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Kutaisi: The Fabled Medea’s Hometown

Decorative elements on a new fountain seen on Agmashenebeli Square in Kutaisi, Georgia. Designers created oversized replicas of golden figures found in sites associated with the ancient Colchis kingdom.

KUTAISI, Georgia — Until last fall, I had never heard of Kutaisi, a city of about a quarter of a million people more than 100 miles west of Tbilisi, the capital of Georgia (the country).

Street scene in Kutaisi, Georgia.

It turned out to be a pleasant place with some surprisingly charming center city attractions, and it is home to a church and monastery that are UNESCO World Heritage Sites.

I visited Kutaisi in September 2012 as part of a weeklong tour for

Houses overlooking the Rioni River in Kutaisi, Georgia.

travel agents and travel journalists. We arrived after dark, which dictated the kind of sightseeing we could do before eating a fairly quick dinner.

However, nighttime was a good time to see a new fountain in the middle of town — on Agmashenebeli Square in front of the city’s theater — because it puts on quite a light show. [Read more...]

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Mtskheta: Polishing a Historic Jewel

Overview of Mtskheta, a museum town outside of Tbilisi, Georgia’s capital. The town sits at the confluence of two rivers. The Svetitskhoveli Cathedral and its walls are clearly visible at the heart of town.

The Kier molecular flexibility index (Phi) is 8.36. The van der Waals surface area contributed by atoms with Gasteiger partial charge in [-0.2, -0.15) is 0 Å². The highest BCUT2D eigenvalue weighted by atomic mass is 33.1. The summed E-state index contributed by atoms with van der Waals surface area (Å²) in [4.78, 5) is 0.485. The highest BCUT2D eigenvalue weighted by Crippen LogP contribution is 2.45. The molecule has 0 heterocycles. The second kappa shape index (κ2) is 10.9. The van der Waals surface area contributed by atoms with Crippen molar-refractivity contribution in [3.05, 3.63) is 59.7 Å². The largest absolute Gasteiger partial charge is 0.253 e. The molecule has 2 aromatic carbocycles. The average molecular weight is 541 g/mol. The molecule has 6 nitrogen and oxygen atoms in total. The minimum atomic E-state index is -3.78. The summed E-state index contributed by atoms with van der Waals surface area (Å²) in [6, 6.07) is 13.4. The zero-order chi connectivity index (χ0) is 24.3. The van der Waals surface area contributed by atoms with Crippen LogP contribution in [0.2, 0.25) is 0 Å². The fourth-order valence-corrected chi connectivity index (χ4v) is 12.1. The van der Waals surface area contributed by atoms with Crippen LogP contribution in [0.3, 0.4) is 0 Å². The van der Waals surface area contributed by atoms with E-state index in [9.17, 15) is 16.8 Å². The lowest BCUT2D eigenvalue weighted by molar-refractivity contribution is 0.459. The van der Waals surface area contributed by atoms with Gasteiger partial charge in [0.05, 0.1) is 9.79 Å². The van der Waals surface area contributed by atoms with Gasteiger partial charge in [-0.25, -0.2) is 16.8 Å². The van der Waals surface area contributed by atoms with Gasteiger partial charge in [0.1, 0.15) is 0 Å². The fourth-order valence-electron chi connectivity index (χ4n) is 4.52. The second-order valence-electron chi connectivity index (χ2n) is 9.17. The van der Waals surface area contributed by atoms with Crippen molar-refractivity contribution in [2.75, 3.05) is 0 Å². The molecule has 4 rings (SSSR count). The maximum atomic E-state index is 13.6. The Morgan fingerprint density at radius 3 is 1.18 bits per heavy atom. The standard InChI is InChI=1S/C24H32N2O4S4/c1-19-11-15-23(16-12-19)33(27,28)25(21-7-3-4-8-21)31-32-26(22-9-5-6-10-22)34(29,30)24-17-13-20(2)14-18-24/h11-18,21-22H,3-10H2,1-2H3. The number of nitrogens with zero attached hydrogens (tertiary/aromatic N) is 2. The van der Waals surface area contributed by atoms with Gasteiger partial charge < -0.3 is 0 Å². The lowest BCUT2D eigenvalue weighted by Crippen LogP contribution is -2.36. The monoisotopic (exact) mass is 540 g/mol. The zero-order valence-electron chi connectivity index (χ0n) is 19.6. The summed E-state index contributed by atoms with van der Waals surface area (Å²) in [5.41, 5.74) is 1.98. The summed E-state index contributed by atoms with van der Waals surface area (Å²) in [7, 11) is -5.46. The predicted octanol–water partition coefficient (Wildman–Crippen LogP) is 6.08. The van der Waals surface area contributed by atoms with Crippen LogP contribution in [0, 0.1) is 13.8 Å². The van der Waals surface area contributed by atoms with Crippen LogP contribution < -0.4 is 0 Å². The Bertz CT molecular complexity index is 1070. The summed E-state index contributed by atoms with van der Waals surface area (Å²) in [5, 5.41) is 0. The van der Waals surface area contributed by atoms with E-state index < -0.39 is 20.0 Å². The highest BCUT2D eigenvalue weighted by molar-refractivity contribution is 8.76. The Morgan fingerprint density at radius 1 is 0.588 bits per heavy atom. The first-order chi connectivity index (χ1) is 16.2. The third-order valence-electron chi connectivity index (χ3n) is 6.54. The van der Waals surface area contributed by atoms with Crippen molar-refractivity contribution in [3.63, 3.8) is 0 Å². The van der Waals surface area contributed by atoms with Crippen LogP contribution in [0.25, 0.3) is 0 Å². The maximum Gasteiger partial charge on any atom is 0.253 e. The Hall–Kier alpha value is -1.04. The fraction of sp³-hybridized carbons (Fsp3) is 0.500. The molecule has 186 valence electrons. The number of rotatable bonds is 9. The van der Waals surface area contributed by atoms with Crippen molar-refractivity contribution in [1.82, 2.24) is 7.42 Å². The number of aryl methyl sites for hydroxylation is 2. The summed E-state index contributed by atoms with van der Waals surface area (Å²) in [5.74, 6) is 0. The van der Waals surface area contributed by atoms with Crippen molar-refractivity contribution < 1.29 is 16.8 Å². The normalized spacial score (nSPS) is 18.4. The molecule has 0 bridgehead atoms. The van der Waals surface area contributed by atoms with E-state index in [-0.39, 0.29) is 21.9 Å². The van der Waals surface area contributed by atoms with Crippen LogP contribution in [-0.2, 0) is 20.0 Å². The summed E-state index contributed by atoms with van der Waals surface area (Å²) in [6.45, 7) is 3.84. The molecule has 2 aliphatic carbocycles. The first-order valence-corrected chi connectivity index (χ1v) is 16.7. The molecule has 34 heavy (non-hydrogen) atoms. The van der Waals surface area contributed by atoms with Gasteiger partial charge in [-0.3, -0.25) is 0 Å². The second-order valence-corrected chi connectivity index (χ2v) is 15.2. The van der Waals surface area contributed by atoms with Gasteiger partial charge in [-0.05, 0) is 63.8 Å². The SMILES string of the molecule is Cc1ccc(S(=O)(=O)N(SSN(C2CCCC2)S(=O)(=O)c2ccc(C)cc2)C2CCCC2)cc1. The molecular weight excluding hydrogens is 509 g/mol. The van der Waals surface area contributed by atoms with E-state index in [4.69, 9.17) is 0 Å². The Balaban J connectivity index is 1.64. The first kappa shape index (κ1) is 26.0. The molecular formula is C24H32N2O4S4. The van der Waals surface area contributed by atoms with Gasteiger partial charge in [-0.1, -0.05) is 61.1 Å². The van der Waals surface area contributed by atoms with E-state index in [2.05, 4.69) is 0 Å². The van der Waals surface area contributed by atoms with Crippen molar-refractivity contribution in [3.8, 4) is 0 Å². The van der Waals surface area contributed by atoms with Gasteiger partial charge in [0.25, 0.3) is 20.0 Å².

MTSKHETA, Georgia — This town of only 9,000 was the capital of the kingdom of Iberia from the third century B.C. to the fifth century A.D. Now considered a museum town, Mtskheta is only 12 miles north of Tbilisi, the capital of modern Georgia in the southern Caucasus Mountains.

The town is particularly important locally because a Mtskheta-based king and queen were the first Georgians to adopt Christianity. That was in the fourth century.

Its historic religious structures also are sufficiently appreciated internationally to appear on the list of UNESCO World Heritage Sites. [Read more...]

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Tbilisi: The Capital With Many Lives

The undulating glass-and-steel pedestrian Bridge of Peace, which crosses the Mtkvari River in Tbilisi, opened in 2010.

TBILISI, Georgia — When I came through Immigration at Tbilisi this past fall, the agent stamped my passport then handed me a small bottle of wine.

Officials gave wine to all arriving air passengers who carried foreign passports. The gifts bespeak Georgia’s eagerness to welcome tourists and, in particular, to promote wine tourism.

I was entering Georgia (the country, not the state), which is one of three former Soviet republics in the southern Caucasus Mountains, which puts them just south of Russia. The other two are Armenia and Azerbaijan. All gained independence in the early 1990s.

There are no nonstop flights from the U.S. to Georgia. For the press trip I had joined, travel was via Kiev, which got us into Tbilisi, Georgia’s capital, in the late afternoon. [Read more...]